Whereas Carol is not bothered by what I consider Trump’s questionable outbursts and comments, the same cannot be said for her best friend Janet. Janet, born in 1952, is one year older than Carol. They met in Catholic grade school. Though neither has maintained a steady relationship with Catholicism, their friendship is still going strong.
Janet has been married to the same man for more than 40 years. Her husband is often on the road for his job selling agricultural supplies throughout the region. She has two grown children. Her son is a police officer. Her daughter is married to a Mexican-American. She is a grandmother to several tiny tots.
Though she actually may be steelier at the core than Carol, her exterior is much softer. Janet gives out far more hugs than business cards. Janet has held a range of jobs from clothing store manager to tax preparer. Now she oversees the day-to-day operations at the marijuana shop where she is the salt to Carol’s pepper.
Janet, perhaps more than most of the women I’ve spoken with, finds Trump disgusting. Unfortunately, she finds Clinton more disgusting. Trump may be guilty of various forms of sexual misconduct, but Clinton is guilty of downplaying similar behavior perpetrated by her husband. In the aftermath of Bill’s sex scandals, Hillary did not come across as being particularly supportive of his victims. If Hillary had denounced her husband’s actions, perhaps even separated from him or divorced him, it might have been easier to believe she took those issues seriously. Instead, it appeared that women’s concerns only mattered if they didn’t get in the way of her political ambitions.
Janet points out that for every bad thing about Trump, Clinton pretty much goes toe-to-toe. Both have insulted or dismissed groups of people, both have gotten rich and powerful using questionable means, and both have ties to elite groups (deep-pocketed interest groups vs. billionaire cronies) that likely will affect their agendas.
Both give off a similar sense that “normal people” rules don’t apply to them. Private server? Not paying taxes? Perhaps neither is illegal exactly, but they don’t seem particularly ethical either.
To Janet, here is the number one difference between the candidates: Clinton has done all of these things while in various positions of public service. For this reason alone, Joyce says she holds Clinton to a higher standard.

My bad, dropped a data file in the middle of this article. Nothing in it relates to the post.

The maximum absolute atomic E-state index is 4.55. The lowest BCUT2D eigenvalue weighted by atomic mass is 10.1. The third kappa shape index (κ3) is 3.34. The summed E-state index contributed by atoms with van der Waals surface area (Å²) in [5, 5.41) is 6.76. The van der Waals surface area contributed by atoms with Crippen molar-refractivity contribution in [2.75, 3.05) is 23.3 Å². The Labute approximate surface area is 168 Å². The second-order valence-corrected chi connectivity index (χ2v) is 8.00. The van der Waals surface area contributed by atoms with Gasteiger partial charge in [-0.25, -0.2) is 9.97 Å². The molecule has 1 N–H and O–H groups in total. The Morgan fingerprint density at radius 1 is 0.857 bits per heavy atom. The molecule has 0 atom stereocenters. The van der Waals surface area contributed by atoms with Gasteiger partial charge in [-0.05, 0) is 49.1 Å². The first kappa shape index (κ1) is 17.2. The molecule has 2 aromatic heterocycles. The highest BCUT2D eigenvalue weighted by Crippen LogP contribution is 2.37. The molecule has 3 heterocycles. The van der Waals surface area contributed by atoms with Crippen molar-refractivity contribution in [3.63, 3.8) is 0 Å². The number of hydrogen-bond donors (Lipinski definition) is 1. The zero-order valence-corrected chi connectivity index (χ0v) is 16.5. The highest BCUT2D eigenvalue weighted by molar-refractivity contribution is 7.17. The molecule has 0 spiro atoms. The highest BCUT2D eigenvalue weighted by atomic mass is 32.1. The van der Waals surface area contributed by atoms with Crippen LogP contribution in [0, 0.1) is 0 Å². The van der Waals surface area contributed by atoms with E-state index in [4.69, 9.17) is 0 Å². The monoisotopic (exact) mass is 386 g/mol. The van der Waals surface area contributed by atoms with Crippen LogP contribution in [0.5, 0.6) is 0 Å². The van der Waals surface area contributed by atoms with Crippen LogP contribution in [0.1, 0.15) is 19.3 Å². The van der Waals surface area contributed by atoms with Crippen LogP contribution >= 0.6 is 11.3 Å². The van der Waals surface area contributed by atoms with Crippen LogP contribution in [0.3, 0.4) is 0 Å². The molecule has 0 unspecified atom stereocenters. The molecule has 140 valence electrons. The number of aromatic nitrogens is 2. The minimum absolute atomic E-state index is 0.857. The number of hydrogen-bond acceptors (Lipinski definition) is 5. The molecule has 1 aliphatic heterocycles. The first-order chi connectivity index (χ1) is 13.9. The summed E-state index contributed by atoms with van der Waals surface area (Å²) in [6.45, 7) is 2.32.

Janet finds Clinton untrustworthy at least in part because she is so much more adept than Trump at concealing her true motives and feelings. Trump may mock a disabled person from a worldwide stage, but if he can’t keep a lid on something as obviously wrong as that, there’s probably not much he keeps hidden.
I’ve heard and read the opinion from some people who didn’t support Trump that a vote for him was an affirmation of every aspect of his character—the implication being that you, too, support a registry for Muslims or that you give a metaphorical thumbs up to everything he’s said about women or black people or Mexicans. This seems reasonable until I turn the tables.
I see clearly the ways in which Hillary was a less-than-ideal candidate. She voted for war. She’s gotten rich on the dime of special interests groups—and who knows how many “backroom deals” she’s negotiated. Looking back, I don’t think she handled her husband’s various sex scandals as well as she could have. Undeniably, an element of her political persona is less than authentic. I’ve chalked this up to the compromises she’s had to make to be taken seriously in the political arena. But maybe I’ve been too dismissive of her flaws.
When I voted for Clinton did it mean I supported every comment or decision she’s ever made? I certainly hope not.
But if I’m willing to let myself off the hook for Hillary’s bad qualities, why am I so inclined to hold Trump supporters accountable for his every misogynistic or xenophobic impulse?
Janet doesn’t think Trump’s bad qualities are more evil than Hillary’s. Janet thinks the worst of his are hyperbole and bluster whereas Clinton’s have actually hurt and killed people. Yes, I say, but do you know how many people he is likely to harm and endanger now that he’s in office?
Then I realize how insane this conversation is. We are judging presidential candidates by who’s done or will do the least amount of damage, by who is likely to ruin the fewest lives, by who we think has lied and cheated less.
This makes the evangelical Christian support for Trump all the more mysterious to me…